Crunch and Sip

The way you can measure a society’s soul is by the way that it treats its children.
Nelson Mandela

Issue No. 32- 7th February 2007

Welcome to Kidz Newz especially to all new subscribers.  Kidz Newz is a regular newsletter with information and teaching tips for anyone involved with young children.  You are receiving this because you have attended one of my workshops, purchased a book, or you have requested to be on the mailing list.  Thank you.  Please forward this to anyone you feel it may be of interest to.

Feedback is welcome.

My PD/Conference Updates

ECCPA (Early Childhood Conference of Performing Arts) Genazzano FCJ College, Cotham Road, Kew, Melbourne 16th and 17th June 2007.  My presentation will be on multicultural music and movement.

ASME (Australian Society for Music Education) 40th Anniversary Conference. Perth (Western Australia) Convention Centre 6-10 July 2007.  I will be presenting two workshop sessions –
Movement and Dance in the Early Childhood Classroom
Multicultural Music and Movement.

CAYPAKS (Children And Young People Are Key Stakeholders) Conference Perth Western Australia 23-25 July 2007.  I will be conducting a Skills and Activity Based Workshop titled “Using Music and Movement to Empower Children at Risk”.

Crunch and Sip

In Western Australia The Cancer Council and Diabetes WA have introduced a program of healthy eating in schools. The theme for 2006 was ‘Crunch and Sip’, meaning children snack on only raw fruit and vegetables during morning and afternoon breaks, and drink water only. Despite the program for 2006 producing fantastic results (go to for details), it was only for one week in the year, coinciding with Fruit ‘n’ Veg Week.

If the idea is to promote healthy eating, surely as educators we want children to understand that health is about what you do on a regular basis, that is, at least five out of seven days a week. There will obviously be exceptions like parties, celebrations and the like. These diversions make life interesting.  There’s nothing wrong with having home-made cakes and treats for the children to eat occasionally, but shop bought invariably indicates too much fat, sugar and certainly artificial colouring, flavouring and preservatives. These chemicals are serious no-nos for developing brains while the added fat and sugar just make kids fat. (For more information on Fat Kids click on and open newsletter no. 17.)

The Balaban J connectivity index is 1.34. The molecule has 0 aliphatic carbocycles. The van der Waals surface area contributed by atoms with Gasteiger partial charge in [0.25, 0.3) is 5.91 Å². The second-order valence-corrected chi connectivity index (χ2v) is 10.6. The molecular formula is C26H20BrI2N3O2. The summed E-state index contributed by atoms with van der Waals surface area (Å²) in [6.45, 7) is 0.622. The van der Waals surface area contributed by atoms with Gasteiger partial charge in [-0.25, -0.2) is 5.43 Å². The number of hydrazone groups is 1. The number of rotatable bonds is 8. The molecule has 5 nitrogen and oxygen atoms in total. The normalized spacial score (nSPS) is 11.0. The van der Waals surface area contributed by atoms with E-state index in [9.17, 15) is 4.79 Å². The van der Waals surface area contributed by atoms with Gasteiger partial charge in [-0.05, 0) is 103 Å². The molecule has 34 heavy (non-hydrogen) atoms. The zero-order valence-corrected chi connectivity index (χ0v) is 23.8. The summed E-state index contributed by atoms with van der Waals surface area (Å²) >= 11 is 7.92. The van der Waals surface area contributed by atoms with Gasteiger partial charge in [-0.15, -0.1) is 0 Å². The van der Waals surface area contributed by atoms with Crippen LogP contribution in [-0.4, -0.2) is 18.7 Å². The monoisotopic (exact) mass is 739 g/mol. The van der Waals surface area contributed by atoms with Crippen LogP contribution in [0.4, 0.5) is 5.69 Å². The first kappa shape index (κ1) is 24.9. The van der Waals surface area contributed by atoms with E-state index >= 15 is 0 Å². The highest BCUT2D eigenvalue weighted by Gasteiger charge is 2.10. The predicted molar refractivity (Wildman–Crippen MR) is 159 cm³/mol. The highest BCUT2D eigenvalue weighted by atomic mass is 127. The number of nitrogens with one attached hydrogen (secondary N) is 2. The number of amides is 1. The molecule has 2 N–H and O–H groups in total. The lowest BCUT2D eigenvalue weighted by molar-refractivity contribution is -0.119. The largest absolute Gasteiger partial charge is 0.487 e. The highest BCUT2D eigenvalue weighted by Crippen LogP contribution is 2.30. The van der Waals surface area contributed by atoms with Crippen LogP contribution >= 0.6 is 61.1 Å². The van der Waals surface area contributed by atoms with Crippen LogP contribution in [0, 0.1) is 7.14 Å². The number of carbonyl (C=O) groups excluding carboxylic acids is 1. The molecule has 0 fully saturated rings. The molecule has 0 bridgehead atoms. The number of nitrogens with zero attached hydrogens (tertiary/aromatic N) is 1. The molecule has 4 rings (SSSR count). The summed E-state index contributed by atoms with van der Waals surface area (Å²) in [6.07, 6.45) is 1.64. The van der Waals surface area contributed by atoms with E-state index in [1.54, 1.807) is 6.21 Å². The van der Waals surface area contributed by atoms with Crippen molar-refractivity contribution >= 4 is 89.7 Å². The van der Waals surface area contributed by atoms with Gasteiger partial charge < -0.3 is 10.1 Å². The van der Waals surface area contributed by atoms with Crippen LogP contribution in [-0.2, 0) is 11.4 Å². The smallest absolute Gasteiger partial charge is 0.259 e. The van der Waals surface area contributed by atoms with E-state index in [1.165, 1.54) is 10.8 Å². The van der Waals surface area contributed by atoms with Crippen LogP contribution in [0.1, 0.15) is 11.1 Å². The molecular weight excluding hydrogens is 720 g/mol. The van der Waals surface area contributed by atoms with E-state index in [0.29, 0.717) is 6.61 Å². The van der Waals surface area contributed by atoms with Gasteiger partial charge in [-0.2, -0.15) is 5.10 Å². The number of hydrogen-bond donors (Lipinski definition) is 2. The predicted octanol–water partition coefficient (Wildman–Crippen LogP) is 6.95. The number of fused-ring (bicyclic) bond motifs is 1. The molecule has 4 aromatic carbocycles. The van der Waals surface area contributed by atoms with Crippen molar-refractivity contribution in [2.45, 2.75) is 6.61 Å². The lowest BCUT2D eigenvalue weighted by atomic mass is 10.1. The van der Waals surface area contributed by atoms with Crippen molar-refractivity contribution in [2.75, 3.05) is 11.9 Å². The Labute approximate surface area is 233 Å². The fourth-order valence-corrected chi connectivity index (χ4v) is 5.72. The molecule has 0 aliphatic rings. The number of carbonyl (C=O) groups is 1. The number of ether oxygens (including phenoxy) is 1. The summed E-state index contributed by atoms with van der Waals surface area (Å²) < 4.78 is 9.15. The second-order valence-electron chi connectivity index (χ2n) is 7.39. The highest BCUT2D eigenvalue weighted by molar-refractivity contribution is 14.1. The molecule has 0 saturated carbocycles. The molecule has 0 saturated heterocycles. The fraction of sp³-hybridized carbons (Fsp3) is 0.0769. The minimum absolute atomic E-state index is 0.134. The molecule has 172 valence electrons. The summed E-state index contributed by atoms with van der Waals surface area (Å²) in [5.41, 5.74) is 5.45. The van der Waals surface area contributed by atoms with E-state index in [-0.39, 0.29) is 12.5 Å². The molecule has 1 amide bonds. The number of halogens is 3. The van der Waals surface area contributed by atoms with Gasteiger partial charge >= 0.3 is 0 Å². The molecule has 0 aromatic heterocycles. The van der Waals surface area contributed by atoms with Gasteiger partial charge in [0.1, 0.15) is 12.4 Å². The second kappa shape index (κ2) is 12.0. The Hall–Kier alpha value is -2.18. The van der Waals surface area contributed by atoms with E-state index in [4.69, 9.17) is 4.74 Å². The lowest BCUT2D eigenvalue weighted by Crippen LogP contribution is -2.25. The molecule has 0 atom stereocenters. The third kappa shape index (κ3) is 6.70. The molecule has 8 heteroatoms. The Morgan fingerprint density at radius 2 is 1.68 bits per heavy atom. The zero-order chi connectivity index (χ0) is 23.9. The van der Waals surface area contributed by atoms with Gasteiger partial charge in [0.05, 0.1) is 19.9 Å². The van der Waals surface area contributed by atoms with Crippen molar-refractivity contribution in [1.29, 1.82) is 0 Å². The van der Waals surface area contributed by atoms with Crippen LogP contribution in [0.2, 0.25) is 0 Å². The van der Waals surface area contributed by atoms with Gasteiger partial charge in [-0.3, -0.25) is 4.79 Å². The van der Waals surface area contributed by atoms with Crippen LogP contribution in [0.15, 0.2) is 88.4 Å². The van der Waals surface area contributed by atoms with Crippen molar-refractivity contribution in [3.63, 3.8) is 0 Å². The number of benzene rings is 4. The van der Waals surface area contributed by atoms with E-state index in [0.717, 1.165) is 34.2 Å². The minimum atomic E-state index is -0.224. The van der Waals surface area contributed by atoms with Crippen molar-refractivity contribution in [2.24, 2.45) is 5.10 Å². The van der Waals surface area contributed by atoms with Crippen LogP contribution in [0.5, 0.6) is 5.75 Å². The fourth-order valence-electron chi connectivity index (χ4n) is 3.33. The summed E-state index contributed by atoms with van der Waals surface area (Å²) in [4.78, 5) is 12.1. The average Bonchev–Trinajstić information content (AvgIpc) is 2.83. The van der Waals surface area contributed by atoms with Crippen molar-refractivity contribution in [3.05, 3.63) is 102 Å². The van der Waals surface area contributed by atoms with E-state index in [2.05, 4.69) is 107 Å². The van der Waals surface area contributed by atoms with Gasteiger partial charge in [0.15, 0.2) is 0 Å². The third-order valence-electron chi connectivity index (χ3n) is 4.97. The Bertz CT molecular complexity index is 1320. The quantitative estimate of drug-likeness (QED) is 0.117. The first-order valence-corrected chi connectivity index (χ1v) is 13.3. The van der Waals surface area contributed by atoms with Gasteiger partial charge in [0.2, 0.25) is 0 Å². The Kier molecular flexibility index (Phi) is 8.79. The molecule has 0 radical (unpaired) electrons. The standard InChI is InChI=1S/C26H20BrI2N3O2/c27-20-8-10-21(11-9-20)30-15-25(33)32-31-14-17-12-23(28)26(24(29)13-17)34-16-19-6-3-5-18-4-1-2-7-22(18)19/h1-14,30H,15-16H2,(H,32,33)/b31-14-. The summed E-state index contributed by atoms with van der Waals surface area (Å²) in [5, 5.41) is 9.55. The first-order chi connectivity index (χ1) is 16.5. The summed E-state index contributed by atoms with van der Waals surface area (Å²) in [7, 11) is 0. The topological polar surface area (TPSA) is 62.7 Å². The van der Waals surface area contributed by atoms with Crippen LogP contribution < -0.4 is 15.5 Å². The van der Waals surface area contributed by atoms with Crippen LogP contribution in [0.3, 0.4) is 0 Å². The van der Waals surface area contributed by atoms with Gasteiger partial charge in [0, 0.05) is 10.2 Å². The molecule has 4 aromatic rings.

Children need appropriate role modeling. If schools adopt a ‘healthy eating week’, it indicates that healthy eating is simply another option, that it is an occasional thing we do for some particular purpose, such as to lose weight or to help train for a sporting event, or to look good (toned, with glowing skin, hair and eyes) for a special occasion. This is nonsense and makes a mockery out of healthy living. It makes adopting a healthy lifestyle seem like a strange thing to do instead of modeling that this is how we all should live all of the time. So, instead of having ‘healthy eating week’ why not have it as policy in your school that your canteen only sells healthy snacks and healthy lunches, or the nursery centre only serves healthy foods, and that children are to bring only ‘crunch and sip’ items to school for their snacks. If your canteen is there as a fundraiser, find more innovative ways to raise funds (and NOT via lamington drives or chocolate drives etc.). I was teaching at a school where a colleague had a ‘healthy breakfast’ for her pre-primaries in which the children came to school (most in their pyjamas) to have breakfast. A fantastic idea which parents and children loved and would have been perfect had it been simply promoted as ‘Breakfast at School’ instead of a pretense of it being ideal. The healthy breakfast? Fruit drink (ie 35% fruit juice ‘ cordial contains as much fruit ‘ with way too much sugar), highly processed cereals (the cardboard packaging arguably contained as much nutrition as the contents of the pack), fried eggs, sausages (not 100% beef chipolatas) and hash browns (all full of fat). A great idea that lost a lot in the translation.